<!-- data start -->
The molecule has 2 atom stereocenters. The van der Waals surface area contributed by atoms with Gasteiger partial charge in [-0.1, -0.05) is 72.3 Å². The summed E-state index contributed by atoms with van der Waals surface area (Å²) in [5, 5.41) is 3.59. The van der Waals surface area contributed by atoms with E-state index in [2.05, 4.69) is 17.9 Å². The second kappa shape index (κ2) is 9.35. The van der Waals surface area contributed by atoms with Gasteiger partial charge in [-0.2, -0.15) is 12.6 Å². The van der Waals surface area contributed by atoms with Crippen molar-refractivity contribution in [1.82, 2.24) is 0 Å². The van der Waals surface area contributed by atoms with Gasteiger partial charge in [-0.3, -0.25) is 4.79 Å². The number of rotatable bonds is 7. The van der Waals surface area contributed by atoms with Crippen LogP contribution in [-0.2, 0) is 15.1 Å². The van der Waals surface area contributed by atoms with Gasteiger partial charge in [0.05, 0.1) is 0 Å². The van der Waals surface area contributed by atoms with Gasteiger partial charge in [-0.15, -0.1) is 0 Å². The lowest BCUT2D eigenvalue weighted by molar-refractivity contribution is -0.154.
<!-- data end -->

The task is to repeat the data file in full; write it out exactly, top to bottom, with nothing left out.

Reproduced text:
The molecule has 2 atom stereocenters. The van der Waals surface area contributed by atoms with Gasteiger partial charge in [-0.1, -0.05) is 72.3 Å². The summed E-state index contributed by atoms with van der Waals surface area (Å²) in [5, 5.41) is 3.59. The van der Waals surface area contributed by atoms with E-state index in [2.05, 4.69) is 17.9 Å². The second kappa shape index (κ2) is 9.35. The van der Waals surface area contributed by atoms with Gasteiger partial charge in [-0.2, -0.15) is 12.6 Å². The van der Waals surface area contributed by atoms with Crippen molar-refractivity contribution in [1.82, 2.24) is 0 Å². The van der Waals surface area contributed by atoms with Gasteiger partial charge in [-0.3, -0.25) is 4.79 Å². The number of rotatable bonds is 7. The van der Waals surface area contributed by atoms with Crippen LogP contribution in [-0.2, 0) is 15.1 Å². The van der Waals surface area contributed by atoms with Gasteiger partial charge in [0.05, 0.1) is 0 Å². The van der Waals surface area contributed by atoms with Gasteiger partial charge in [-0.15, -0.1) is 0 Å². The lowest BCUT2D eigenvalue weighted by molar-refractivity contribution is -0.154.